Astronomy Picture of the Day
November 11, 2013

Cones in Tartarus Montes (EDM)
Cones in Tartarus Montes (EDM)

Credits: NASA/JPL/University of Arizona - Credits for the additional process. and color.: Dr Paolo C. Fienga/LXTT/IPF

Many types of Craters can be found on Mars, as well as on many other Celestial Bodies in the Solar System (particularly the ones which do not possess an Atmosphere at all or, like in the case of the Red Planet, just a very thin one). Most of them, as you should know very well by now, are usually created by the Impact of Meteors, Asteroids and Comets. However, even though what we just wrote is true and undisputable, in this specific area of Mars we think that these Craters may actually be the visible result of "Steam Explosions" (look, in this EDM, at the very peculiar structure of the Edges - Rims - of some of these Crater-like Features to better understand the idea) and NOT Impacts. Assuming that the aformentioned hypothesis is correct, we wish to underline that this specific kind of physical phenomenon can also happen on our Home Planet Earth, when, for instance, some hot Lava flows over a very cold (or even Icy) Ground.


Another possibility, instead (and in our opinion, as IPF), is that these really peculiar Crater-like Surface Features might be the result of the verification of a phenomenon (which, most likely, is still occurring both on Mars as well as on quite a few moons orbiting around the so-called Gas-Giant Planets) known as Cryovolcanism (also known as "Cold-Volcanism", such as an eruption - usually very sudden and violent - of Gases, Mud and other - litterally - "Cold Elements" - Ice, Gravel and medium-sized Rocks included).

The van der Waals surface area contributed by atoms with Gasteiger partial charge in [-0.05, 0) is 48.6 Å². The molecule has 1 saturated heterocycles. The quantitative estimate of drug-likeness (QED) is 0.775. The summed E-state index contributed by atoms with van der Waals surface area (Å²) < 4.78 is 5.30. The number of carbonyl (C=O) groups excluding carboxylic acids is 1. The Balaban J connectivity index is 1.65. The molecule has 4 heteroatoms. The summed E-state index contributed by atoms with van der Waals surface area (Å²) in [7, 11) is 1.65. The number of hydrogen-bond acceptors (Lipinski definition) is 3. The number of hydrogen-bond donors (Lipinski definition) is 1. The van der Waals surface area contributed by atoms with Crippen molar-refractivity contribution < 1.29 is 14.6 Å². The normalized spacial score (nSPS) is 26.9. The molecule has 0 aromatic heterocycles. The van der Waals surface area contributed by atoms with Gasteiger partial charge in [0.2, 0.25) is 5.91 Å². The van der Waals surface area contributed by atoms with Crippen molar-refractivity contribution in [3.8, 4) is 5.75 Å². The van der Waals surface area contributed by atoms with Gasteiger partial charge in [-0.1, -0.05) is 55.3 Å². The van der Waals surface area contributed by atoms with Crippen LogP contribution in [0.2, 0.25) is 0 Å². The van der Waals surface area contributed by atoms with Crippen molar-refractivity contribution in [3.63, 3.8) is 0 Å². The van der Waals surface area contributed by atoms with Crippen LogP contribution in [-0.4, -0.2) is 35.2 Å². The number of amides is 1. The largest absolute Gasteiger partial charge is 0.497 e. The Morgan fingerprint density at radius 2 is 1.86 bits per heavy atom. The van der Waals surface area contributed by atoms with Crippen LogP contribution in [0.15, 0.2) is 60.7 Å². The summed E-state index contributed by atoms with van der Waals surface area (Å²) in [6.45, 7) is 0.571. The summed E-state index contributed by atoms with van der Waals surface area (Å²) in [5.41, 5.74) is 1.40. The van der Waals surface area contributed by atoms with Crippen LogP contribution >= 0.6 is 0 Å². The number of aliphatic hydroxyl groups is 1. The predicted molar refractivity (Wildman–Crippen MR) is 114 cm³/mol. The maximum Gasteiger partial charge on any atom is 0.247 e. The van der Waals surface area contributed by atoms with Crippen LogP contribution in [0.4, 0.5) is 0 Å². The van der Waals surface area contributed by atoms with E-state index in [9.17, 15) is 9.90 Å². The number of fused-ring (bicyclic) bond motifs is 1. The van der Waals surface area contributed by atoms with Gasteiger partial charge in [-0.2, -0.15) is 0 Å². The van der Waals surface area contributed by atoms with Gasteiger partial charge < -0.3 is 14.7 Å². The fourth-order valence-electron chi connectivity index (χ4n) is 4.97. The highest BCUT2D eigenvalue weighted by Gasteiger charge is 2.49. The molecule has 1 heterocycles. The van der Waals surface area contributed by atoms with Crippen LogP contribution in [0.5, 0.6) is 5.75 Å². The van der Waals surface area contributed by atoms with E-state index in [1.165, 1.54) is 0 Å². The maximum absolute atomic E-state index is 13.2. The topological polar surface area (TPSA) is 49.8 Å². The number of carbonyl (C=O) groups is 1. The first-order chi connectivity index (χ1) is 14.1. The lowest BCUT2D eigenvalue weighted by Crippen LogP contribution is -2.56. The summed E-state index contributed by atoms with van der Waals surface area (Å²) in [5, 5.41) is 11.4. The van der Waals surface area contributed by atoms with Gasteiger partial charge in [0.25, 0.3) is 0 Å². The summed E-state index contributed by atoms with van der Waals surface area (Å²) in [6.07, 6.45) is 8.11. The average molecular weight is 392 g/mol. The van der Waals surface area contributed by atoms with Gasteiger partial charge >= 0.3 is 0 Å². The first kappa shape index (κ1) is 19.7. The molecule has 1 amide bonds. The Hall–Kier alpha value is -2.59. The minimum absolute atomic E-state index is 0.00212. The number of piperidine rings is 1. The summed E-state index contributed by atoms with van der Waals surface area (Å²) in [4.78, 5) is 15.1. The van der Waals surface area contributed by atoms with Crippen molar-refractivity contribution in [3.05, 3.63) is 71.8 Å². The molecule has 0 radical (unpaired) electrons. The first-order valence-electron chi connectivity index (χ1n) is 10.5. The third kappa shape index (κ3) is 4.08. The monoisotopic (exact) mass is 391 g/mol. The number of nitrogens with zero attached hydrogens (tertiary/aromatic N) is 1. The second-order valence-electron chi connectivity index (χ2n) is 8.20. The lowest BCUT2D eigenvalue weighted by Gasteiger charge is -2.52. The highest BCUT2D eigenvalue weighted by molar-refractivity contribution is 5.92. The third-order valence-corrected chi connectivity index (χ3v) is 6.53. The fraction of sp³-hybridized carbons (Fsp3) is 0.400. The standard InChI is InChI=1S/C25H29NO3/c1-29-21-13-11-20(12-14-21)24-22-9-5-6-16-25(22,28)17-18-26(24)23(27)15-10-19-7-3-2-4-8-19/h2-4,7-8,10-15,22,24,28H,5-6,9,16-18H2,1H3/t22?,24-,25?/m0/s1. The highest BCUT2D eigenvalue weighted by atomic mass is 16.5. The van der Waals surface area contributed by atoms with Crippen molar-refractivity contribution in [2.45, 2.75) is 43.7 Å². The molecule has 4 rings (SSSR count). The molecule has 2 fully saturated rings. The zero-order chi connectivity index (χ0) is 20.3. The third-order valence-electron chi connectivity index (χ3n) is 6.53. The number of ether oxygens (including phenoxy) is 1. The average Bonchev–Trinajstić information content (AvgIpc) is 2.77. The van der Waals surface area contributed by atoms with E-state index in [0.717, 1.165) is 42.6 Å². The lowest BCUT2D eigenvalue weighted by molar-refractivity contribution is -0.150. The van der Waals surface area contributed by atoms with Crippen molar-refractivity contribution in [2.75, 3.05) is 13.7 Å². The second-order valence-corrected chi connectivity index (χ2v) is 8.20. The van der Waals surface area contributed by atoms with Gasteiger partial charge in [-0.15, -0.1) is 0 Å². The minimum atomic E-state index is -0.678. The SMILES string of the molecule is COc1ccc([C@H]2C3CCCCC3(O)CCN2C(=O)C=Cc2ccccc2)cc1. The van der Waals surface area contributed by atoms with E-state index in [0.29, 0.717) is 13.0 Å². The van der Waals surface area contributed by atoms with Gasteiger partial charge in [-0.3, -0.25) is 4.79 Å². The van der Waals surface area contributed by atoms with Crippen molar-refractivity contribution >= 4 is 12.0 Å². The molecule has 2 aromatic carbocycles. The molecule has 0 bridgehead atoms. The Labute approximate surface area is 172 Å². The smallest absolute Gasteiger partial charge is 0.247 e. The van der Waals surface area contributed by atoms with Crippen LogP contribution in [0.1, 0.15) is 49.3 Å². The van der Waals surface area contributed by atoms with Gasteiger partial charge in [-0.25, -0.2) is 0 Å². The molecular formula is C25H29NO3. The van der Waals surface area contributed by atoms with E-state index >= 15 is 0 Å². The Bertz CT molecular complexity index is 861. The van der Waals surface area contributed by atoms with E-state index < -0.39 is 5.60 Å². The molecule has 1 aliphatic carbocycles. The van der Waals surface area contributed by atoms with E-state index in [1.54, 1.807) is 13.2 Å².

Mars Local Time: 14:22 (Early Afternoon)
Coord. (centered): 26,538° North Lat. and 171,728° East Long.
Spacecraft altitude: 291,5 Km (such as about 181,021 miles)
Original image scale range: 58,3 cm/pixel (with 2 x 2 binningso objects ~ 1 mt and 75 cm across are resolved
Map projected scale: 50 cm/pixel
Map projection: EQUIRECTANGULAR
Emission Angle: 4,8°
Phase Angle: 44,2°
Solar Incidence Angle: 40° (meaning that the Sun was about 50° above the Local Horizon at the time the picture was taken)
Solar Longitude: 14,6° (Northern Spring - Southern Fall)
Credits: NASA/JPL/University of Arizona
Additional process. and coloring: Lunar Explorer Italia


This picture (which is a crop taken from a NASA - Original Mars Reconnaissance Orbiter False Colors and NON-Map Projected Sub-frame identified by the serial n. ESP_033252_2070-1) has been additionally processed, magnified, contrast enhanced, Gamma corrected, and then re-colorized in Absolute Natural Colors (such as the colors that a human eye would actually perceive if someone were onboard the NASA - Mars Reconnaissance Orbiter and then looked down, towards the Surface of Mars), by using an original technique created - and, in time, dramatically improved - by the Lunar Explorer Italia Team.



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